When first I met Grout, I was looking for characters to help with an animatic for a post-apocalyptic animation. While most grout looks like this –>
The Grout I’m referring to though was initially a 3D golem character created by hendori-sama cc. Cc is the creative commons license which permits one person to openly use, print, copy, modify and publish the work of another, just for giving proper credit to the initial creator). Great job by the way by hendori-sama.
Actually I was looking for a 3D Zombie character on Blenderswap.com at the time, because, well most of my character creations looked rather lifeless. So in borrowing hendori-sama ‘s creation, I next set out to learn UV mapping in order to change his look to something more Zombie like. After creating the initial scene I decided to go with a green/yellow coloring via Gimp, which is another free program very similar to Photoshop for 2D graphics. The Gimp coloring looked pretty ghoulishly good in the dark of the night scene. It was at this point that I named him Grout because of his grungy grout like color/texture and Grout the golem character was born.
But then like any hero’s journey there were obstacles to overcome. The first one was that while Grout was basically a simply rigged model and easy to use, he had some inexperienced modeling technics that caused him to stick in places. This mad him unsuitable for further animation work. Thus Grout was parked until more knowledge could be gained to fix the problem. And there he sat in digital storage.
Until the day when I happened to join the BlenderPDX club. With a whole group of Noobs, (new persons), my stress was relieved as suggestions and sympathy flowed. Here was a place at last where I might be able to get answers, and certainly got good friends, kid you not. Enamored, I came up with a scheme to thank the group by acknowledging them in an animation and at the same time use the very issues of animation that had originally banished Grout to never-never land.
As seen here, Grout still had issues. He didn’t walk right and his face stuck, but that was all okay, because now he told a story. Great, only took a day to do, and the kids loved it. And then, just like that, Grout went away, again.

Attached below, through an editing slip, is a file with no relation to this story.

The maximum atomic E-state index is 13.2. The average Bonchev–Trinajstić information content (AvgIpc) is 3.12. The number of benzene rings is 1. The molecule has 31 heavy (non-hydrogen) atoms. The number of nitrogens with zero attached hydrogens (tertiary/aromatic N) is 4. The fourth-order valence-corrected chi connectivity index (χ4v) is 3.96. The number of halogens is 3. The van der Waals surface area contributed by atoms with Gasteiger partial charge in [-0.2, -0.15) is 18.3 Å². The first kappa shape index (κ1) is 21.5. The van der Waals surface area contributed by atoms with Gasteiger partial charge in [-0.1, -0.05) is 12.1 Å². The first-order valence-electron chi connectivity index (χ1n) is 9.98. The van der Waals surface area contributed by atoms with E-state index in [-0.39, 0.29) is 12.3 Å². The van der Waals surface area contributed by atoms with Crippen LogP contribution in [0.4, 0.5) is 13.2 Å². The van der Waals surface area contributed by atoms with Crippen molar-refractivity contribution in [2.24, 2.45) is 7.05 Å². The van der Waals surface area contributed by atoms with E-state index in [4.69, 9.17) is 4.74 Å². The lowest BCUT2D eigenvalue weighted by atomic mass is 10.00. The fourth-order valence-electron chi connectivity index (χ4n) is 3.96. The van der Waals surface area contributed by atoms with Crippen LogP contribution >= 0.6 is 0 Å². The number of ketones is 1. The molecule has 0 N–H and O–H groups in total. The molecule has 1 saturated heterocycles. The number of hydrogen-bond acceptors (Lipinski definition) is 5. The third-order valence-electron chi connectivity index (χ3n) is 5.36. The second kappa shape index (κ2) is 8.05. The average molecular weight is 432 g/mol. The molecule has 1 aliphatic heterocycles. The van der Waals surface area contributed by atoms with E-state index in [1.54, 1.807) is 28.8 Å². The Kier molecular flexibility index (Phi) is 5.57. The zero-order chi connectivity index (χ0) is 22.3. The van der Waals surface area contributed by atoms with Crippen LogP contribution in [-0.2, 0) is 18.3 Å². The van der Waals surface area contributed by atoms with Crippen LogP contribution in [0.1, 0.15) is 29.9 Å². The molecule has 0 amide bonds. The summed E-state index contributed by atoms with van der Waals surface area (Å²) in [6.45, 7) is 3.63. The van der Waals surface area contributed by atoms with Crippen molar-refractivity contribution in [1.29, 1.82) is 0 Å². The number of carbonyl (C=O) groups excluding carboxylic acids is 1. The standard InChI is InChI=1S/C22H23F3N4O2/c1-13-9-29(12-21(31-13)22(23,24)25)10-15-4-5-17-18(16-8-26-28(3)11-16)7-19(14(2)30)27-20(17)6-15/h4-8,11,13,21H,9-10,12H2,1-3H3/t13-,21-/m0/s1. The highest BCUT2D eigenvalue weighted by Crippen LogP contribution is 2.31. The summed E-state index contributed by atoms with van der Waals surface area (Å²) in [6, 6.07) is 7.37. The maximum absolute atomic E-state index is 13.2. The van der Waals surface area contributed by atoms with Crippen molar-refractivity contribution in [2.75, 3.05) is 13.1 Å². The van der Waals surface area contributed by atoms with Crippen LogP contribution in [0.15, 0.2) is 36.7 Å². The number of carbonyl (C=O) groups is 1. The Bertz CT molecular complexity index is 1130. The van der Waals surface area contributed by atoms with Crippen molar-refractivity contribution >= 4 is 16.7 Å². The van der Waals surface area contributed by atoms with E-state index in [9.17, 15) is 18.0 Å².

That might have been the end of him too, or at least one might think. You see I needed bad guys for my story, which consisted of zombies and killer robots. All that was left of the human race after the meltdown partly caused by companies like Me-insane-o, (Name change to prevent legal issues, but we all know who, don’t we!)
Then came the next BlenderPDX meeting and an insight that most vertex problems come from doubles, those nasty hidden vertex that can’t quite seem to work their way on to an armature.
Cool, animation agent 007 / Bond was back with a new mission, “Remove doubles”. And just like that and after tediously checking 43 separate armature bones/ groups Grout was back too and this time he was fully functional.
Adding a timely tutorial by Sardi Pax on Procedural Texturing and Le voilà. So thank you Sardi Pax (whatever that name stands for, who knows, I think he’s British). Anyway, put it all together and here is what I got. A nuclear powered bio-engineered monster with shimmering skin.
Point of all this is, if your new or well-seasoned at some point your pet project will run into a few hiccups and you might have to park it. If so, okay, but don’t hit delete! Use it and show others what the problem is. Like a master at chess, rather than ignoring weaknesses, focus on them until the issues can be overcome, and like a master you will grow.
Stay tuned for next time when we see what happens to the ongoing Evolution of Grout,
Meanwhile send in and show us some of your stuff.
Till next time, live and blend well.